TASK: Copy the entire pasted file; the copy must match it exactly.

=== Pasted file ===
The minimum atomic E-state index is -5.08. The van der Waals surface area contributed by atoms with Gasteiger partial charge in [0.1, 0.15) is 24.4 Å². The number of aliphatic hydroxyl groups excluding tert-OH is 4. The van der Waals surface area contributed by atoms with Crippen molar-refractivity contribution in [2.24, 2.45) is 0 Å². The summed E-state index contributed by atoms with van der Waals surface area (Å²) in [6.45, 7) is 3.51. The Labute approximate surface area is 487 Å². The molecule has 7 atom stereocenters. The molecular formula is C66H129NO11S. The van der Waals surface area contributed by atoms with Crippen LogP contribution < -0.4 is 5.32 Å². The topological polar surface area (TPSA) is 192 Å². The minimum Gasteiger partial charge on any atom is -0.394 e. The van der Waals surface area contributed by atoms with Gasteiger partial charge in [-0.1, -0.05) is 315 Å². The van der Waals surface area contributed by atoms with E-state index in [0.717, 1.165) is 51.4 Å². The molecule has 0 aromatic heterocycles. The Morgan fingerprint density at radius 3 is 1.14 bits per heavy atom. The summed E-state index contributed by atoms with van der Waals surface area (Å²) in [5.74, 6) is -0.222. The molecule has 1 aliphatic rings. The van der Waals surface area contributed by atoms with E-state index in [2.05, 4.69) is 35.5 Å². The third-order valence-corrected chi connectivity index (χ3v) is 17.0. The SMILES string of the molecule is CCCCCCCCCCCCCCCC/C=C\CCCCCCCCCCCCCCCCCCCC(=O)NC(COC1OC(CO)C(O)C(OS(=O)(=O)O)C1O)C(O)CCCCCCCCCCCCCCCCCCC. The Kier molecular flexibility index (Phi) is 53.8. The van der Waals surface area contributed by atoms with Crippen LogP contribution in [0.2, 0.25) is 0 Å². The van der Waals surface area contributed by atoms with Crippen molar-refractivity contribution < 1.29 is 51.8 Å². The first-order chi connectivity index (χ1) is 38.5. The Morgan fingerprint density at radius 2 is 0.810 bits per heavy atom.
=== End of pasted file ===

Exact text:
The minimum atomic E-state index is -5.08. The van der Waals surface area contributed by atoms with Gasteiger partial charge in [0.1, 0.15) is 24.4 Å². The number of aliphatic hydroxyl groups excluding tert-OH is 4. The van der Waals surface area contributed by atoms with Crippen molar-refractivity contribution in [2.24, 2.45) is 0 Å². The summed E-state index contributed by atoms with van der Waals surface area (Å²) in [6.45, 7) is 3.51. The Labute approximate surface area is 487 Å². The molecule has 7 atom stereocenters. The molecular formula is C66H129NO11S. The van der Waals surface area contributed by atoms with Crippen LogP contribution < -0.4 is 5.32 Å². The topological polar surface area (TPSA) is 192 Å². The minimum Gasteiger partial charge on any atom is -0.394 e. The van der Waals surface area contributed by atoms with Gasteiger partial charge in [-0.1, -0.05) is 315 Å². The van der Waals surface area contributed by atoms with E-state index in [0.717, 1.165) is 51.4 Å². The molecule has 0 aromatic heterocycles. The Morgan fingerprint density at radius 3 is 1.14 bits per heavy atom. The summed E-state index contributed by atoms with van der Waals surface area (Å²) in [5.74, 6) is -0.222. The molecule has 1 aliphatic rings. The van der Waals surface area contributed by atoms with E-state index in [2.05, 4.69) is 35.5 Å². The third-order valence-corrected chi connectivity index (χ3v) is 17.0. The SMILES string of the molecule is CCCCCCCCCCCCCCCC/C=C\CCCCCCCCCCCCCCCCCCCC(=O)NC(COC1OC(CO)C(O)C(OS(=O)(=O)O)C1O)C(O)CCCCCCCCCCCCCCCCCCC. The Kier molecular flexibility index (Phi) is 53.8. The van der Waals surface area contributed by atoms with Crippen LogP contribution in [0.2, 0.25) is 0 Å². The van der Waals surface area contributed by atoms with Crippen molar-refractivity contribution < 1.29 is 51.8 Å². The first-order chi connectivity index (χ1) is 38.5. The Morgan fingerprint density at radius 2 is 0.810 bits per heavy atom.